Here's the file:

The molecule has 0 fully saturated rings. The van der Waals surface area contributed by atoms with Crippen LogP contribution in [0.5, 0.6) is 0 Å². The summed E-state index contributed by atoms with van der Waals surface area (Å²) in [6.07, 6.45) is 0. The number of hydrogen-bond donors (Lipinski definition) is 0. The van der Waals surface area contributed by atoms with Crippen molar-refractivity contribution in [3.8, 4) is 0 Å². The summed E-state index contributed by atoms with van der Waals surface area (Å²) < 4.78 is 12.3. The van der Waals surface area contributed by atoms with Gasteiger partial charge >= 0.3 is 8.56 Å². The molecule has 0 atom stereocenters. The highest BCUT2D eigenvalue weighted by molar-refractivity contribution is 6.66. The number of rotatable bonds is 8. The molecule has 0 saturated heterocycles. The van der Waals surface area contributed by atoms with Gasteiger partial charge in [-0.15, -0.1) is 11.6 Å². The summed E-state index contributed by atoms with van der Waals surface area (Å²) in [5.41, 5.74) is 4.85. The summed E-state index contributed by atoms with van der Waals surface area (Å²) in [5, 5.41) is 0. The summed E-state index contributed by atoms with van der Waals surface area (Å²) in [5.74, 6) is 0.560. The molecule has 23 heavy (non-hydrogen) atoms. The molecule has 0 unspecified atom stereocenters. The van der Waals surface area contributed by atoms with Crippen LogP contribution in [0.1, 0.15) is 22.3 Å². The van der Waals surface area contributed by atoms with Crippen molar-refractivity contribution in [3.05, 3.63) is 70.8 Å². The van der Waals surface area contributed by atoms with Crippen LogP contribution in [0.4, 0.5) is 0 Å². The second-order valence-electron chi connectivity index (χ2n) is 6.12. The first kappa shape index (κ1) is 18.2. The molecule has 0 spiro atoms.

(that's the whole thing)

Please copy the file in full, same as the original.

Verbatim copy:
The molecule has 0 fully saturated rings. The van der Waals surface area contributed by atoms with Crippen LogP contribution in [0.5, 0.6) is 0 Å². The summed E-state index contributed by atoms with van der Waals surface area (Å²) in [6.07, 6.45) is 0. The number of hydrogen-bond donors (Lipinski definition) is 0. The van der Waals surface area contributed by atoms with Crippen molar-refractivity contribution in [3.8, 4) is 0 Å². The summed E-state index contributed by atoms with van der Waals surface area (Å²) < 4.78 is 12.3. The van der Waals surface area contributed by atoms with Gasteiger partial charge >= 0.3 is 8.56 Å². The molecule has 0 atom stereocenters. The highest BCUT2D eigenvalue weighted by molar-refractivity contribution is 6.66. The number of rotatable bonds is 8. The molecule has 0 saturated heterocycles. The van der Waals surface area contributed by atoms with Gasteiger partial charge in [-0.15, -0.1) is 11.6 Å². The summed E-state index contributed by atoms with van der Waals surface area (Å²) in [5.41, 5.74) is 4.85. The summed E-state index contributed by atoms with van der Waals surface area (Å²) in [5, 5.41) is 0. The summed E-state index contributed by atoms with van der Waals surface area (Å²) in [5.74, 6) is 0.560. The molecule has 23 heavy (non-hydrogen) atoms. The molecule has 0 unspecified atom stereocenters. The van der Waals surface area contributed by atoms with Crippen LogP contribution in [0.1, 0.15) is 22.3 Å². The van der Waals surface area contributed by atoms with Crippen molar-refractivity contribution in [3.05, 3.63) is 70.8 Å². The van der Waals surface area contributed by atoms with Crippen LogP contribution in [0.4, 0.5) is 0 Å². The second-order valence-electron chi connectivity index (χ2n) is 6.12. The first kappa shape index (κ1) is 18.2. The molecule has 0 spiro atoms.